In Australia, at least, Englefield’s early research suggests most roadkill is caused by locals, not tourists. When Tasmania sealed its borders last year as the pandemic hit, Englefield was halfway through a research project on a roadkill hotspot, Bruny Island. Suddenly, he had a perfect way to test his hypothesis. Visitors to the island stopped coming. But the roadkill didn’t decrease.
Research has found some people will deliberately swerve to hit animals too. “You’ll see the tyre tracks on the road,” says Palma. Englefield has heard of drivers even running down fairy penguins. And buried in the traffic archives of the NSW government is footage from 2017 of a truck driver ignoring flashing emergency signs in a freeway tunnel and moving into a lane where a koala was trapped, mowing the animal down before rescuers could arrive.
“‘This is your licence plate, we know how fast you’re going and there’s a koala crossing just ahead.’”
Still, for the most part, roadkill is accidental. People are speeding, or driving in low light, or not paying attention. “In Australia, we have such long distances, we’re completely out of it a lot of time,” Jones says. “Speed is the big factor. And driving at night.”
The threat of punishment can move the dial. Englefield has seen people slow down just because they heard a roadkill study was monitoring traffic. And Jones is already seeing promising results from a new generation of smart signs that track how fast a car is going and warn about upcoming wildlife zones. “The really good ones even clock your licence plate, so they’ll say, ‘This is your licence plate, we know how fast you’re going and there’s a koala crossing just ahead’.”
Other systems being tested track tagged animals in an area and relay warnings to drivers when one is approaching the road, in real time. “That’s very exciting, but you need tags on most of the local animals to do it,” says Jones. “We’re testing it now with koalas in Queensland.”
Ideally, experts say, you’d fence off as much road as possible and install some well-positioned animal crossings, from overpasses to tunnels and rope bridges. If nothing else, some traffic-calming measures and warnings ahead of a hotspot can help act as a “pedestrian crossing” for wildlife. All this needs government buy-in.
Roadkill is a problem getting worse, not better, Englefield says. Aside from the cost of roadkill in lives and property, in places such as Tasmania, where it is especially visible, it can cost tourism dollars too. Englefield and Jones both say insurance companies could be investing more in solutions – in an effort to help their own bottom lines. ”And we need better data, you need evidence it’s a problem in an area,” Englefield says. “Whole species could be in trouble, and we might not know.”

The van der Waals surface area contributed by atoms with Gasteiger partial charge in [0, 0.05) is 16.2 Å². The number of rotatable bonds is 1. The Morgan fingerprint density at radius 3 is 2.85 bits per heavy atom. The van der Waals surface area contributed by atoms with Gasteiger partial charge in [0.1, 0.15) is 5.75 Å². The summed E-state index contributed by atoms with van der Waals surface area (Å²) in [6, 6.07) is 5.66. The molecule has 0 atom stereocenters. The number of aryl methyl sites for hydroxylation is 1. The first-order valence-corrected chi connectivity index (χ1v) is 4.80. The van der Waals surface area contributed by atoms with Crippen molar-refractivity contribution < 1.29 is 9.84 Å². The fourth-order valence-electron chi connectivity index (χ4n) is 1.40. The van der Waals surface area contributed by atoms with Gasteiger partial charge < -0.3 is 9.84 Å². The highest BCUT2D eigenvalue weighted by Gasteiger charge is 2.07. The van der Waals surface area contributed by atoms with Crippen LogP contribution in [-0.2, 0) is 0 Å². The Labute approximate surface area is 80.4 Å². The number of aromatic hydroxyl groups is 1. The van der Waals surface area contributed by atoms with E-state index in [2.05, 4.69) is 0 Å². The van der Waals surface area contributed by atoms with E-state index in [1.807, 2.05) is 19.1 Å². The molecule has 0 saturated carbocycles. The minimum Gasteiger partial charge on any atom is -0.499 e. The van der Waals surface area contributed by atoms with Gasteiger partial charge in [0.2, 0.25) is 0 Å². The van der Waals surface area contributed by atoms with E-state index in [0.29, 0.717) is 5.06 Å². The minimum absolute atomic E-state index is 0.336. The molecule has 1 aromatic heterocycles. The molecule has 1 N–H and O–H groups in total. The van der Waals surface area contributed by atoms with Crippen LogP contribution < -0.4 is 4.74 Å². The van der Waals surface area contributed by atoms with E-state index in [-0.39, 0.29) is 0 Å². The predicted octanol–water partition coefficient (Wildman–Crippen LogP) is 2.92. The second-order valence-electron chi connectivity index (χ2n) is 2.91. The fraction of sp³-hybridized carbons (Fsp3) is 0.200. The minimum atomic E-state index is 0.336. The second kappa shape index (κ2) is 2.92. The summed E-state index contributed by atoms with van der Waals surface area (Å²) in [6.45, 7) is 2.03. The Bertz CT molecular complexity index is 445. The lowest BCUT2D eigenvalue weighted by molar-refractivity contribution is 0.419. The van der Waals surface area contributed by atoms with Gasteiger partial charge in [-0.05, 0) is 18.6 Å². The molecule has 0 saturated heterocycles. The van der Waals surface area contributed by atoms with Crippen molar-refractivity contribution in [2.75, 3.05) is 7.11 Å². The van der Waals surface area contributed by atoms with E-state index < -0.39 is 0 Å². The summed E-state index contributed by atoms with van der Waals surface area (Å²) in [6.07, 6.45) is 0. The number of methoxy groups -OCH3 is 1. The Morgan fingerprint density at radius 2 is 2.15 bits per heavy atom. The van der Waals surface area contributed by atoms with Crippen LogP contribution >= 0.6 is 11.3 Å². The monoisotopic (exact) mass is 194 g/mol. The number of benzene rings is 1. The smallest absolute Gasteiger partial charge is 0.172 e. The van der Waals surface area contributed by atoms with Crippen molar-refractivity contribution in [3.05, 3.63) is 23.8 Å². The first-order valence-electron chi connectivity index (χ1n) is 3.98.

In 2019, Englefield, then 76, set up Australia’s first citizen roadkill reporting app, allowing people to log photos of roadkill, to better identify hotspots and test interventions. In that first month of launching the “Roadkill Reporter”, he pored through more than 2000 photos of dead animals. “After all these years, I thought I was pretty hardened to it, but I ended up having to get counselling.”
“It’s not unusual for them to turn back and look at you too as they go off.”
Still, he says that’s nothing compared to the toll on volunteer wildlife rescuers, many of whom he has surveyed in his research. “They’re not the council. They’re people doing it on their own dime, going out in the dead of night, getting up around the clock to feed orphans. They’re mostly older. What happens when they burn out?”
With Paddy the orphaned joey on her lap, a lone survivor of a recent car crash, Palma agrees Australia’s fragile wildlife rescue apparatus could itself be endangered without more support. But she hasn’t been able to stop doing it herself since she started, not in her former life as a top banking executive, and not now as CEO of Wildlife Victoria, where she is notorious for fitting meetings around rescues.
“The best thing in the world is taking a compromised animal and getting it back in the wild,” she says, as a flying fox pup inches up her back, unnoticed, to find a higher launching pad for his indoor flying practice. “It’s not unusual for them to turn back and look at you too as they go off.”
But, she sighs, there’s always more orphans to take their place.
More orphans, and less wild.
Source : https://www.smh.com.au/national/the-horrible-thud-what-can-we-do-to-reduce-roadkill-20211103-p595t5.html4714